Which in turn leads us to the question that most people ask about Micromax’s products -”yes, the price is terrific, but what about performance?” Of late, the answer to this query has been increasingly in the affirmative (check our reviews of the Canvas Knight and the Yureka, even though the latter comes from Micromax’s sister YU brand), showing just how far the company has come from its “modest price and performance” days.


But has it been able to pull off a performance coup to match its price one in the LapTab? Well, the answer depends on what you expect, really. We have been using the Canvas LapTab for a while now, and we have found a lot to admire and a bit to annoy as well.

Let’s get started with the design. The LapTab is a bit of an odd bird in this department. It is an all plastic build and predominantly grey. And yes, seen together in folded form, it looks impressively slim and smart. It is slightly more than a kilo in weight and at 9.2 mm at its thinnest point, gets close to ultrabook territory. And for those wondering, we can assure you that it feels very solid.

Lift up the display/tablet portion, however, and the eccentricities of the design spring up at you. Literally. Unlike the Microsoft Surface which attaches magnetically to its keyboard, the LapTab is attached to the keyboard through a mix of magnets and a port. At one level, it is impressive, as when you lift the display, it actually snaps onto the port and magnetic connectors. However, once it is there, you realise that the connection is not a rock solid one. Pick up the notebook and try to pass it to a friend across the table and you will see the display wobble. Shake it too hard, and it seems set to fall off the keyboard. And that makes it more suited to desks than actual laps, if you know what we mean. And you are restricted to just one viewing angle.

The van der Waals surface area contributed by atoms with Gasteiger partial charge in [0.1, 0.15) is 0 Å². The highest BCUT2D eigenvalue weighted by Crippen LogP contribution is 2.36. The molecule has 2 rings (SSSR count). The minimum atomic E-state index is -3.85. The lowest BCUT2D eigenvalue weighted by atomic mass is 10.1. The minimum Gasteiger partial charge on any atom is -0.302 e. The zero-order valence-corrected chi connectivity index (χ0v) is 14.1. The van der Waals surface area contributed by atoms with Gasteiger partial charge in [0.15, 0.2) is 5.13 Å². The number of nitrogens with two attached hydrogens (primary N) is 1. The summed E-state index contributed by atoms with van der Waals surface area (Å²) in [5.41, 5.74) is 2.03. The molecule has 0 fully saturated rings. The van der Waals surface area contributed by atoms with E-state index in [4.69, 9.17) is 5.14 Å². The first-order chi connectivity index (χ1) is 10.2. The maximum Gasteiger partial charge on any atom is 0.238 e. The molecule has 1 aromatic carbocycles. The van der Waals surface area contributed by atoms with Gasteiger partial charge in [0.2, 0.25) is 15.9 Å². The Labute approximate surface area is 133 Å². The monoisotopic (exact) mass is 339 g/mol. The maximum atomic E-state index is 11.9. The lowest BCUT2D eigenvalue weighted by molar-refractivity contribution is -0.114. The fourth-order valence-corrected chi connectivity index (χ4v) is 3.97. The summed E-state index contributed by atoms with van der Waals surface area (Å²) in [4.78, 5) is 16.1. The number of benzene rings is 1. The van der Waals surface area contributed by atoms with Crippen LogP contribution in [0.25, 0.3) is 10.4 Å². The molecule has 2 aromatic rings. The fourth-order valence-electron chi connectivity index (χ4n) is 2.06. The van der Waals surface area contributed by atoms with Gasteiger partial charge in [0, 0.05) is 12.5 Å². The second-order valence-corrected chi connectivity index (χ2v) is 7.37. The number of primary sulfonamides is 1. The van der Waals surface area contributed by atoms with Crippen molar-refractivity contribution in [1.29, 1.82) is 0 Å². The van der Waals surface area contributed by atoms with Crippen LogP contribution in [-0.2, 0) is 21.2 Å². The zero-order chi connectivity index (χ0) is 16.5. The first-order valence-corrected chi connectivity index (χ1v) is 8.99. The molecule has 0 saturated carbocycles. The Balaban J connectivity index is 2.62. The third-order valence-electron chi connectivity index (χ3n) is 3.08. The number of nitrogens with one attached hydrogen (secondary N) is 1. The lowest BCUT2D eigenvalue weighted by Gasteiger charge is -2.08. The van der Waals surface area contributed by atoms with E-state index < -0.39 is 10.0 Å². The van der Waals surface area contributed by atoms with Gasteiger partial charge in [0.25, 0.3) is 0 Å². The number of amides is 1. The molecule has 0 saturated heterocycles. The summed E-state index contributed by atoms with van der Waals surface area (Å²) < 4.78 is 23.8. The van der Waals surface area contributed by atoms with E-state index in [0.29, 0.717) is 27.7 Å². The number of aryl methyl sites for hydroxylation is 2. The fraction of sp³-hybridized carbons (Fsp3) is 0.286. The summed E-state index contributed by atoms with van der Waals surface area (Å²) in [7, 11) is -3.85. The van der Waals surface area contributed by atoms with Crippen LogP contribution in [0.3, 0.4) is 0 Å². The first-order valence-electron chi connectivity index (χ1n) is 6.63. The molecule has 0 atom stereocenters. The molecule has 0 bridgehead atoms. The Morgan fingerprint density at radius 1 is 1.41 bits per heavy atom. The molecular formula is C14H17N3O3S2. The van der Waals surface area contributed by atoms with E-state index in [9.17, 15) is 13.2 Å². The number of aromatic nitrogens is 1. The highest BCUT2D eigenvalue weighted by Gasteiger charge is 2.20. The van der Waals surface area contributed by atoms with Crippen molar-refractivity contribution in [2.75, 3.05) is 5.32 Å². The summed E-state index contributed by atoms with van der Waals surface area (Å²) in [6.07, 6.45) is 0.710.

Mind you, there is a way around this – just yank the display off the keyboard and continue using it as a simple tablet. The display is reasonably bright and while the uber geeky might complain of viewing angles, we think it is more than adequate for most users. You don’t lose much in terms of connectivity when only using the tablet – all the ports of the device are on it, barring the USB one, which is on the keyboard. If you do need USB connectivity, there is a USB on-the-go cable with the box, which you can use with the micro USB port.